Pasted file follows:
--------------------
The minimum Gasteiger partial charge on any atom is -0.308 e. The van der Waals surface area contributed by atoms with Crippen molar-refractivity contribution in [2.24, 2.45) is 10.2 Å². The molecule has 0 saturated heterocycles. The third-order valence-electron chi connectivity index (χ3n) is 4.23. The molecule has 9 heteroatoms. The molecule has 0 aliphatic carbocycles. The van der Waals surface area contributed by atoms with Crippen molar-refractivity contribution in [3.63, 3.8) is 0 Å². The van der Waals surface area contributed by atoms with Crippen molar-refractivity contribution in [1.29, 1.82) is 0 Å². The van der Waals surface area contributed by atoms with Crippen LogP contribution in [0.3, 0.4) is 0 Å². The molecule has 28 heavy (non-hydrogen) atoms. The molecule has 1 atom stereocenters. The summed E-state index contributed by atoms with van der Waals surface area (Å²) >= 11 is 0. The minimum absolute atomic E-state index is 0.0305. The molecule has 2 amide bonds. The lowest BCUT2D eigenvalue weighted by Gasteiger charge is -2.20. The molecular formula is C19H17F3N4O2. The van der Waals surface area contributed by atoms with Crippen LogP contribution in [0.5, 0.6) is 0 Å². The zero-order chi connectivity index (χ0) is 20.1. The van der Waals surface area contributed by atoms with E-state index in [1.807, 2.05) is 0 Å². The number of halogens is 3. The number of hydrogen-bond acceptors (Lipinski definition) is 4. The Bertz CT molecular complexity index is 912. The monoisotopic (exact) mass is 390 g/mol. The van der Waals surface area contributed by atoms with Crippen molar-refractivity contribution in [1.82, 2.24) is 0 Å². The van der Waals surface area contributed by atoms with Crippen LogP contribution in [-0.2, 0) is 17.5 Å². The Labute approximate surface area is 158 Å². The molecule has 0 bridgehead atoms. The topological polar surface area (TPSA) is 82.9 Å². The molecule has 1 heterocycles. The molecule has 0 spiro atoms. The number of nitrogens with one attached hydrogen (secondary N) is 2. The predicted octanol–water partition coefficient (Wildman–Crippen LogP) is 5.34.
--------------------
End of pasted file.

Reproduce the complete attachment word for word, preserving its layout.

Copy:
The minimum Gasteiger partial charge on any atom is -0.308 e. The van der Waals surface area contributed by atoms with Crippen molar-refractivity contribution in [2.24, 2.45) is 10.2 Å². The molecule has 0 saturated heterocycles. The third-order valence-electron chi connectivity index (χ3n) is 4.23. The molecule has 9 heteroatoms. The molecule has 0 aliphatic carbocycles. The van der Waals surface area contributed by atoms with Crippen molar-refractivity contribution in [3.63, 3.8) is 0 Å². The van der Waals surface area contributed by atoms with Crippen molar-refractivity contribution in [1.29, 1.82) is 0 Å². The van der Waals surface area contributed by atoms with Crippen LogP contribution in [0.3, 0.4) is 0 Å². The molecule has 28 heavy (non-hydrogen) atoms. The molecule has 1 atom stereocenters. The summed E-state index contributed by atoms with van der Waals surface area (Å²) >= 11 is 0. The minimum absolute atomic E-state index is 0.0305. The molecule has 2 amide bonds. The lowest BCUT2D eigenvalue weighted by Gasteiger charge is -2.20. The molecular formula is C19H17F3N4O2. The van der Waals surface area contributed by atoms with Crippen LogP contribution in [0.5, 0.6) is 0 Å². The zero-order chi connectivity index (χ0) is 20.1. The van der Waals surface area contributed by atoms with E-state index in [1.807, 2.05) is 0 Å². The number of halogens is 3. The number of hydrogen-bond acceptors (Lipinski definition) is 4. The Bertz CT molecular complexity index is 912. The monoisotopic (exact) mass is 390 g/mol. The van der Waals surface area contributed by atoms with Crippen molar-refractivity contribution in [1.82, 2.24) is 0 Å². The van der Waals surface area contributed by atoms with Crippen LogP contribution in [-0.2, 0) is 17.5 Å². The Labute approximate surface area is 158 Å². The molecule has 0 bridgehead atoms. The topological polar surface area (TPSA) is 82.9 Å². The molecule has 1 heterocycles. The molecule has 0 spiro atoms. The number of nitrogens with one attached hydrogen (secondary N) is 2. The predicted octanol–water partition coefficient (Wildman–Crippen LogP) is 5.34.